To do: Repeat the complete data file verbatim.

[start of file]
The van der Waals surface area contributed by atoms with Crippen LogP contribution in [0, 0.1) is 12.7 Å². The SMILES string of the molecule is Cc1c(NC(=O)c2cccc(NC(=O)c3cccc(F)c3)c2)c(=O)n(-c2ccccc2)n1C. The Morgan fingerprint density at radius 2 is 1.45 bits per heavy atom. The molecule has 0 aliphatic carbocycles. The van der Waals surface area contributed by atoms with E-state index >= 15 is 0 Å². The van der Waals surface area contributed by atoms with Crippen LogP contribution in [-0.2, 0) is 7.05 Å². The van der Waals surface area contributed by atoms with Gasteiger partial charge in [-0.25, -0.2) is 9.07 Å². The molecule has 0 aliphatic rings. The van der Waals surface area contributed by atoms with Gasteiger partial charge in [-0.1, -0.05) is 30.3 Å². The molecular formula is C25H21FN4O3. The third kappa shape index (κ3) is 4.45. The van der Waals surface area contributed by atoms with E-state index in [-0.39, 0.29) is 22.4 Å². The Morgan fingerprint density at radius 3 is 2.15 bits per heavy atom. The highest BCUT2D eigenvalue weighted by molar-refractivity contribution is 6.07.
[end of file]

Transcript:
The van der Waals surface area contributed by atoms with Crippen LogP contribution in [0, 0.1) is 12.7 Å². The SMILES string of the molecule is Cc1c(NC(=O)c2cccc(NC(=O)c3cccc(F)c3)c2)c(=O)n(-c2ccccc2)n1C. The Morgan fingerprint density at radius 2 is 1.45 bits per heavy atom. The molecule has 0 aliphatic carbocycles. The van der Waals surface area contributed by atoms with E-state index >= 15 is 0 Å². The van der Waals surface area contributed by atoms with Crippen LogP contribution in [-0.2, 0) is 7.05 Å². The van der Waals surface area contributed by atoms with Gasteiger partial charge in [-0.25, -0.2) is 9.07 Å². The molecule has 0 aliphatic rings. The van der Waals surface area contributed by atoms with Gasteiger partial charge in [-0.1, -0.05) is 30.3 Å². The molecular formula is C25H21FN4O3. The third kappa shape index (κ3) is 4.45. The van der Waals surface area contributed by atoms with E-state index in [-0.39, 0.29) is 22.4 Å². The Morgan fingerprint density at radius 3 is 2.15 bits per heavy atom. The highest BCUT2D eigenvalue weighted by molar-refractivity contribution is 6.07.